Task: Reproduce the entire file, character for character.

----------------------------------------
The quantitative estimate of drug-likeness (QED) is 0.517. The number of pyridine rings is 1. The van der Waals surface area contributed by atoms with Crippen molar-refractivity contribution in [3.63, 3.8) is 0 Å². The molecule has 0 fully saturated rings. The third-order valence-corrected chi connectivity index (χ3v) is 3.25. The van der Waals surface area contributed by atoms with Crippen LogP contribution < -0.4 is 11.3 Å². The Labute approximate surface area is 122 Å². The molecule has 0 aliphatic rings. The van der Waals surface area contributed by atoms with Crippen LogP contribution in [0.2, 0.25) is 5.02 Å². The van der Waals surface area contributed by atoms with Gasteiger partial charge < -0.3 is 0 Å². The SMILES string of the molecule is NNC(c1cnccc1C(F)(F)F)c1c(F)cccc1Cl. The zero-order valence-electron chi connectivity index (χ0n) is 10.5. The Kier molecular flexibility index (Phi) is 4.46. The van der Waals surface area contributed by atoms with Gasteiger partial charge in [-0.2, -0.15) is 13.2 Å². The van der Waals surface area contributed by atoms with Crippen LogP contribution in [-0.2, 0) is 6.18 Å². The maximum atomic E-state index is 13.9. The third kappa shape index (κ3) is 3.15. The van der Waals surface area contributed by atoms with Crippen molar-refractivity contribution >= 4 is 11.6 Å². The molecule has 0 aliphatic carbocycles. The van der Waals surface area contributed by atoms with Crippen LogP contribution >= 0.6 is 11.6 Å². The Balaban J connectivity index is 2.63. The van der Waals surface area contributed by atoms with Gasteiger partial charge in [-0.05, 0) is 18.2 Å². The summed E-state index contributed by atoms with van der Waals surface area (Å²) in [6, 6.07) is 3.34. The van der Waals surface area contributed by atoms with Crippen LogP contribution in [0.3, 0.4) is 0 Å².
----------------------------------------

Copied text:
The quantitative estimate of drug-likeness (QED) is 0.517. The number of pyridine rings is 1. The van der Waals surface area contributed by atoms with Crippen molar-refractivity contribution in [3.63, 3.8) is 0 Å². The molecule has 0 fully saturated rings. The third-order valence-corrected chi connectivity index (χ3v) is 3.25. The van der Waals surface area contributed by atoms with Crippen LogP contribution < -0.4 is 11.3 Å². The Labute approximate surface area is 122 Å². The molecule has 0 aliphatic rings. The van der Waals surface area contributed by atoms with Crippen LogP contribution in [0.2, 0.25) is 5.02 Å². The van der Waals surface area contributed by atoms with Gasteiger partial charge < -0.3 is 0 Å². The SMILES string of the molecule is NNC(c1cnccc1C(F)(F)F)c1c(F)cccc1Cl. The zero-order valence-electron chi connectivity index (χ0n) is 10.5. The Kier molecular flexibility index (Phi) is 4.46. The van der Waals surface area contributed by atoms with Gasteiger partial charge in [-0.2, -0.15) is 13.2 Å². The van der Waals surface area contributed by atoms with Crippen LogP contribution in [-0.2, 0) is 6.18 Å². The maximum atomic E-state index is 13.9. The third kappa shape index (κ3) is 3.15. The van der Waals surface area contributed by atoms with Crippen molar-refractivity contribution >= 4 is 11.6 Å². The molecule has 0 aliphatic carbocycles. The van der Waals surface area contributed by atoms with Crippen LogP contribution >= 0.6 is 11.6 Å². The Balaban J connectivity index is 2.63. The van der Waals surface area contributed by atoms with Gasteiger partial charge in [-0.05, 0) is 18.2 Å². The summed E-state index contributed by atoms with van der Waals surface area (Å²) in [6, 6.07) is 3.34. The van der Waals surface area contributed by atoms with Crippen LogP contribution in [0.3, 0.4) is 0 Å².